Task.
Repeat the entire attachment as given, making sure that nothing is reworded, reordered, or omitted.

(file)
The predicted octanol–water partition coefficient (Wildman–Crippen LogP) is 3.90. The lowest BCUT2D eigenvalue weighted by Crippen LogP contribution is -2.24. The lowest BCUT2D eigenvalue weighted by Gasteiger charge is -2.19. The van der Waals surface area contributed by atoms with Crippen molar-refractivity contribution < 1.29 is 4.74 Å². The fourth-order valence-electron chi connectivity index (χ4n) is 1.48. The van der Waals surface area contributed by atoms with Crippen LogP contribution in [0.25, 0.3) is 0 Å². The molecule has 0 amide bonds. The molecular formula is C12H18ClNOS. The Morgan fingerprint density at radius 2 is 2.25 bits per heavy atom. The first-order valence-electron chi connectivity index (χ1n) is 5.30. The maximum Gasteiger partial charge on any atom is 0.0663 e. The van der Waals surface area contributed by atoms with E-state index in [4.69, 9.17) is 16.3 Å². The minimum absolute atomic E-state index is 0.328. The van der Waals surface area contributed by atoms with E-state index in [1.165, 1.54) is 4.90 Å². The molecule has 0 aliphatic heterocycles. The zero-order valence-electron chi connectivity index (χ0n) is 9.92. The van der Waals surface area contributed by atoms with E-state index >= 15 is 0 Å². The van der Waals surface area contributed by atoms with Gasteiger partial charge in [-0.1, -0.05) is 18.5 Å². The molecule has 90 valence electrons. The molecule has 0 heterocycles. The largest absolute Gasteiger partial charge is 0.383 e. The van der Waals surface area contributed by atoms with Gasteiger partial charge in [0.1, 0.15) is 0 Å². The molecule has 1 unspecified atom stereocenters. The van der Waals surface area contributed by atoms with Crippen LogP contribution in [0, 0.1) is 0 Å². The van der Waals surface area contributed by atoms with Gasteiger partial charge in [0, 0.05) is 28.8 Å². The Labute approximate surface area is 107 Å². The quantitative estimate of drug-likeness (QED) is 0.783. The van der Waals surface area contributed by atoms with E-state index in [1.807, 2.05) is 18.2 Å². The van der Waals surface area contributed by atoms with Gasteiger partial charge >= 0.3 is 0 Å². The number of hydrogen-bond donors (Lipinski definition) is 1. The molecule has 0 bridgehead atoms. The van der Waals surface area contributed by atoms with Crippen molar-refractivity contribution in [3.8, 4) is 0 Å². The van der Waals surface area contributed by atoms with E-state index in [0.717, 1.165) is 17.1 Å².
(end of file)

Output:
The predicted octanol–water partition coefficient (Wildman–Crippen LogP) is 3.90. The lowest BCUT2D eigenvalue weighted by Crippen LogP contribution is -2.24. The lowest BCUT2D eigenvalue weighted by Gasteiger charge is -2.19. The van der Waals surface area contributed by atoms with Crippen molar-refractivity contribution < 1.29 is 4.74 Å². The fourth-order valence-electron chi connectivity index (χ4n) is 1.48. The van der Waals surface area contributed by atoms with Crippen LogP contribution in [0.25, 0.3) is 0 Å². The molecule has 0 amide bonds. The molecular formula is C12H18ClNOS. The Morgan fingerprint density at radius 2 is 2.25 bits per heavy atom. The first-order valence-electron chi connectivity index (χ1n) is 5.30. The maximum Gasteiger partial charge on any atom is 0.0663 e. The van der Waals surface area contributed by atoms with E-state index in [4.69, 9.17) is 16.3 Å². The minimum absolute atomic E-state index is 0.328. The van der Waals surface area contributed by atoms with E-state index in [1.165, 1.54) is 4.90 Å². The molecule has 0 aliphatic heterocycles. The zero-order valence-electron chi connectivity index (χ0n) is 9.92. The van der Waals surface area contributed by atoms with E-state index >= 15 is 0 Å². The van der Waals surface area contributed by atoms with Gasteiger partial charge in [-0.1, -0.05) is 18.5 Å². The molecule has 90 valence electrons. The molecule has 0 heterocycles. The largest absolute Gasteiger partial charge is 0.383 e. The van der Waals surface area contributed by atoms with Gasteiger partial charge in [0.1, 0.15) is 0 Å². The molecule has 1 unspecified atom stereocenters. The van der Waals surface area contributed by atoms with Crippen LogP contribution in [0, 0.1) is 0 Å². The van der Waals surface area contributed by atoms with Gasteiger partial charge in [0, 0.05) is 28.8 Å². The Labute approximate surface area is 107 Å². The quantitative estimate of drug-likeness (QED) is 0.783. The van der Waals surface area contributed by atoms with E-state index in [1.807, 2.05) is 18.2 Å². The van der Waals surface area contributed by atoms with Gasteiger partial charge >= 0.3 is 0 Å². The number of hydrogen-bond donors (Lipinski definition) is 1. The molecule has 0 bridgehead atoms. The van der Waals surface area contributed by atoms with Crippen molar-refractivity contribution in [3.8, 4) is 0 Å². The van der Waals surface area contributed by atoms with E-state index in [0.717, 1.165) is 17.1 Å².